Miss Rachael surfaced a pamphlet from her handbag and gave it to Parminder. Apparently, the whole class had gone to a museum called, Head Smashed in Buffalo Jump. Mrs. Singh had signed the forms.
“We were there to learn about Indigenous peoples, how they used to harvest buffalo by driving them over a cliff.”
Parminder did not blame his son for walking in on his naked mother or using a profane word. He held him close to his legs to champion his cause. “And this is what passes for education in this country? You expose young children to this barbaric practice?”
This was a topic for secondary school and Miss Rachael was loathe to debate.
“It was a different time, Mr. Singh.”
Parminder read from the pamphlet, “Then, at full gallop, the buffalo would fall from the weight of the herd pressing behind them, breaking their legs and rendering them immobile.”
“The hunt met physical, emotional and spiritual needs.”
“After falling off the cliff, the injured buffalo were finished off by other warriors at the cliff base armed with spears and clubs.”
“It’s a UNESCO World Heritage Site.”
“And no one asks any questions about the pain and suffering of those poor animals waiting for death and without a leg to stand on?” Parminder’s indignation was briefly interrupted by a peculiar feeling of déjà vu.
Miss Rachael answered his question with a kind of sealed affidavit. “We don’t get to judge the history and culture of colonized peoples.”
Parminder’s eyes bulged with apoplexy. He wondered if his own brown skin belonged on a list of invisible things. In any event, the seed of an idea was planted. It grew in the shade of a black river birch and it smelled of exculpation. He closed the door on Miss Rachael and said to his son, now that they were alone, “Where were all those tears when your sister died?”
Very early the next morning, Parminder dreamed of the buffalo runners. Each was cloaked in the skin of a coyote or wolf. They pursued their quarry into drive lanes with dozens of cairns to either side. Parminder heard the snorts of the beasts and the crashing of their hooves. As they came to the cliff’s edge, those in the front were betrayed by the momentum of those in the rear, jostled and jolted and toppled and pitched.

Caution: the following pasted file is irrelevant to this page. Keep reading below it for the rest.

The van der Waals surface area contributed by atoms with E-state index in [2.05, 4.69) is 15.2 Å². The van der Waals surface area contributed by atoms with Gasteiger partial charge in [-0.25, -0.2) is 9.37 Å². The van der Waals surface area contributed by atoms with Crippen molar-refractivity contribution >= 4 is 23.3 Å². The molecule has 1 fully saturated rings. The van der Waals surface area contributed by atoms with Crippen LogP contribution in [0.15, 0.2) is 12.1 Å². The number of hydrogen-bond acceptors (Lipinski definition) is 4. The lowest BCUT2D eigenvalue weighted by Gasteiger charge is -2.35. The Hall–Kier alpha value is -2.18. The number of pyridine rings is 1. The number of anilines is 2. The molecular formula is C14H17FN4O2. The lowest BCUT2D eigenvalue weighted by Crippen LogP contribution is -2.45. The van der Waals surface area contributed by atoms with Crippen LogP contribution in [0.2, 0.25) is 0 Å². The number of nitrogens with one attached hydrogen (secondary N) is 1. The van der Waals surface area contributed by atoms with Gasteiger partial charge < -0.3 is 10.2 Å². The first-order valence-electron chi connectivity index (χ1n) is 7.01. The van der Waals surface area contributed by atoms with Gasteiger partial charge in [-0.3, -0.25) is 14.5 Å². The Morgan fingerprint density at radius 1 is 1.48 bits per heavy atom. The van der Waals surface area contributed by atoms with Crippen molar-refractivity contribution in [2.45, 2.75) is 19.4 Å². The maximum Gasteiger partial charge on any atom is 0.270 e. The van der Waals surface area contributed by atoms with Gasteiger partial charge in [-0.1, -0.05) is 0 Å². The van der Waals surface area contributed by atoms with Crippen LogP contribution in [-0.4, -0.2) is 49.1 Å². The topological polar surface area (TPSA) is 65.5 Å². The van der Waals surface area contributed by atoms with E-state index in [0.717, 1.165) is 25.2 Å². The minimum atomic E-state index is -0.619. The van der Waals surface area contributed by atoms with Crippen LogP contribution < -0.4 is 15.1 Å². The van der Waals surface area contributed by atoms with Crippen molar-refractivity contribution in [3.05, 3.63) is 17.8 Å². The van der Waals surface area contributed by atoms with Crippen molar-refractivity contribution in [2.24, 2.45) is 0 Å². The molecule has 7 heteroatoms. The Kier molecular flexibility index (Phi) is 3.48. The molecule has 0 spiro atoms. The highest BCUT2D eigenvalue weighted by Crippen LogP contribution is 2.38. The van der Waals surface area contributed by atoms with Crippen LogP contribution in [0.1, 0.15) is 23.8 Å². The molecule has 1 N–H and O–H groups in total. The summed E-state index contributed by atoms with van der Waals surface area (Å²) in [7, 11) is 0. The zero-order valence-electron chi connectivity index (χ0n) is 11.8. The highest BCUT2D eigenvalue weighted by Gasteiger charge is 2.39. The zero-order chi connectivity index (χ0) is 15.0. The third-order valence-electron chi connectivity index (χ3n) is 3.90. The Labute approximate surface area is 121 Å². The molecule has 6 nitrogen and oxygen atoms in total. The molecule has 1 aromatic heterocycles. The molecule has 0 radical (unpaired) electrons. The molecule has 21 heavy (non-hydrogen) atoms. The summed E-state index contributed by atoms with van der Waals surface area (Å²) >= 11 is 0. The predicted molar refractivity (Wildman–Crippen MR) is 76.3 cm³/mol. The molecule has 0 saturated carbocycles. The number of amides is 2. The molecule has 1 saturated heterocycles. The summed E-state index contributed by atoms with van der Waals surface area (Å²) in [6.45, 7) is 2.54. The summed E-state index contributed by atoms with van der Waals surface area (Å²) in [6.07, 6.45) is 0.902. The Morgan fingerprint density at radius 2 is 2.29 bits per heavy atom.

At the bottom of the cliff was Parminder surrounded by his warrior brothers. It was his job to club the brains of the peacocks in the kill area. Effectively, the broken buffalo had become peacocks, each a twitching, screeching irregular shape of tail and claw and beak and mortification. Feathers made a kind of communal burial shroud. Peacock blood was given freely.
When Parminder got out of bed, he whispered in his wife’s direction, “We will save souls tonight.” And then he went into the basement to retrieve his air rifle and a few boxes of led pellets. He opened the window onto the street light and the dead tree of his heart and settled into a crouch beneath the pane. He believed it was his birthright to speed the migration of his daughter’s soul to a higher plane or, failing that, to separate his wife from belief in that kind of nonsense. It was a short hop from zealot to heretic, and he would be comfortable with the satisfaction of either.
The killing of the birds was rather easy. Each arrived at irregular intervals and squatted at twenty-five feet in the crosshairs of a rifle that fired at 500 feet per second. Each struck the ground like a sandbag at the end of an antiquated rope and pulley. The cull was ceremony or the cull was theatre. It didn’t matter. His needs and his rights were sacred. Who could judge?
He awoke much later than usual because of his work through the earliest hours of the morning and the absence of his baby daughter’s cries. Because his wife was sketching at the window, his heart sank immediately with the only plausible prediction. Indeed, she did not see the carnage at the perimeter of that blighted tree. Instead, she drew peacocks crouched on fulsome green limbs in the kind of detail that only the obsessions of grief and imagination can provide.
Rajeev was at the door and whispered through the crack in the jamb, “I heard noises.” He added, hesitantly, “Is mama naked?”
Parminder shot his son a look that travelled at 500 feet per second.